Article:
• Run warm water through the grains in the bag, aim for 170°f – let it run through the grains and add to the brewpot. Add until you reach 6 gallons.
          1. PSA: It is natural to think that the grains need to be squeezed to get all of the liquid out of them, DO NOT DO THIS. Aggressively squeezing the grains will lead to tannin extraction and a doughy taste in your beer. Lightly pressing the bag is fine, but do not try to squeeze every last drop out.

        Boiling -> Hop addition time

        • Bring 6 gallons of your wort to a rolling boil, and let it boil for 5 minutes, this is called the hot break.
        • Set a timer for 60 minutes, and continue to keep the wort boiling (212°f) and uncovered.
        • With 30 minutes left in the timer, add ½ oz of Centennial.
        • With 15 minutes left in the timer add 1oz of Centennial, the Irish Moss and if you’re using a wort chiller add that too.
        • With 5 minutes left in the timer, add ½ oz of Centennial.
        • When your timer goes off, either add the final ounce of Centennial, or cool the wort down to 170°F and add it then.
        • Now it’s time to cool the beer down to 75°f (20-25°c) as quickly as possible.
          1. We love using a wort chiller for this, it can get the beer down to temperature in 20-30 minutes. Otherwise, you can immerse the brew pot in an ice bath, or wait it out. The longer it takes, the greater the risk of infection

        Fermentation -> Turning the wort into beer

        • After the boil is done it is time to be extra careful in regards to sanitation. We recommend using a no-rinse sanitizer called Starsan. Mix ¼ tsp of it with water in a 500ml spray bottle. Before we touch any part of the beer we spray it with Starsan.
        • Transfer the cooled wort into your fermenting pail or carboy. Run it though a strainer to catch any hop or grain residue.
          1. It is also an important time to take a hydrometer reading. It should be around 1.051 give or take a few points.
        • Your choice of fermentation vessel is important. During primary fermentation, it will bubble up quite a bit, you want to be sure there is airspace for it to work away. Otherwise the pressure of it will push out the airlock.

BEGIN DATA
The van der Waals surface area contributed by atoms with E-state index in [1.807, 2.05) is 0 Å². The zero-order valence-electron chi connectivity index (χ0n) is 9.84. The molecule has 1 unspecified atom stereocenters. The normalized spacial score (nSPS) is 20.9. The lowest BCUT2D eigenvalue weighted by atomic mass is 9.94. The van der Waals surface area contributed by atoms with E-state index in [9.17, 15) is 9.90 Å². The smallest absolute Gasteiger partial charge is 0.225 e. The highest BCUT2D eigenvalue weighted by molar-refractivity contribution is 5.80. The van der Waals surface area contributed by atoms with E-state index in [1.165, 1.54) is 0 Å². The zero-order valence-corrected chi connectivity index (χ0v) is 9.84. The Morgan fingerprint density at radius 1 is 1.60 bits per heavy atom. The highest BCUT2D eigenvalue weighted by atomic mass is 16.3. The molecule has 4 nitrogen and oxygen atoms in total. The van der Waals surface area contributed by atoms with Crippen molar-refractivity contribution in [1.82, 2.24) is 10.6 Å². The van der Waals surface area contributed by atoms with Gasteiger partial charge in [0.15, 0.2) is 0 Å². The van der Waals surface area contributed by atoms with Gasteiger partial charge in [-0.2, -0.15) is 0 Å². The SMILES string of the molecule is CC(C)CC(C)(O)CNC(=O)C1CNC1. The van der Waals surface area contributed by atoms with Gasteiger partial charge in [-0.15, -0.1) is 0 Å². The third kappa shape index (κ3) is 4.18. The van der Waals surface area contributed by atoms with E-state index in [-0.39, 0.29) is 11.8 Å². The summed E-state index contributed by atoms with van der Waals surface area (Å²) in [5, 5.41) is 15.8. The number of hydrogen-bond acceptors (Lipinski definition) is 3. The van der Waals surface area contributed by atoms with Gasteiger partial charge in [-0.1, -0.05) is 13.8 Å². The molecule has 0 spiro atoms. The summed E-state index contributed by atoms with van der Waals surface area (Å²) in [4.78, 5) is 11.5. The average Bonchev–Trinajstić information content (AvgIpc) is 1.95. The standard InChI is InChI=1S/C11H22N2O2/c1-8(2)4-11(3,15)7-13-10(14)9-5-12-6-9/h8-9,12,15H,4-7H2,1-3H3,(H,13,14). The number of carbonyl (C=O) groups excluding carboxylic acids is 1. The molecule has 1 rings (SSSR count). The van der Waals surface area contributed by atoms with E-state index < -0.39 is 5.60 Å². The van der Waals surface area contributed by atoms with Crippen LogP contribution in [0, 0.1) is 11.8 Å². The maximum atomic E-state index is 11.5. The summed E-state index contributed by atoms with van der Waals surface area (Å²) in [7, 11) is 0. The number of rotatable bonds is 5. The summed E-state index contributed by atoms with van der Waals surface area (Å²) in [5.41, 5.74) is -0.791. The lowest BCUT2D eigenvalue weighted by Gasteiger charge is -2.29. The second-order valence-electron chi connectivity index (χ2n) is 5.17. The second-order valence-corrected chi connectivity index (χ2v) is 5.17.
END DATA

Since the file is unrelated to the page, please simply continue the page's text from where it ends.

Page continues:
• Make sure the wort has been cooled to at least 25c!!! Adding yeast at a higher temperature will likely kill it.
        • Once the beer is in the fermenter, pour in the 11.5g sachet of US-05 Yeast.
        • Put the bung and airlock in the hole (make sure there is water filled up to the line in the airlock). If using a pail, make sure the lid is sealed tight. Put the pail in a room that is in the range of 18-21°c.
        • After 10 days have passed, take a hydrometer reading. It should be somewhere between 1.008-1.012.
        • Rack the beer into a sterilized 5-gallon carboy. It is important to fill the carboy to the top; airspace can lead to oxidization within 2 days.
          1. If you want to avoid secondary, let the beer sit in the fermenter for two weeks instead of 10 days and then proceed directly to bottling. This will slightly impact the clarity of the beer, but it will also limit potential issues with oxidization.
        • If possible, let the beer sit somewhere nice and cold for 1-2 weeks. This will help with clarity and will give the beer a bit more crispness.

        Bottling -> We’re getting close to Beer Time now.

        • It’s now been a couple of weeks since we first starting brewing. Rack the now fermented and clarified beer into your bucket.
        • At the same time, mix the priming sugar with 300ml of boiling water and add to the beer. Stir it in VERY gently.
          1. Make sure to check out a priming calculator to verify the correct amount of sugar. Too much sugar and your beer will end up foamy, or even start blowing the caps off! Too little and the beer won’t be fully carbonated.
        • Rack the beer into your bottles or growlers. Then, let them sit for 2 weeks at room temperature. Chill and enjoy!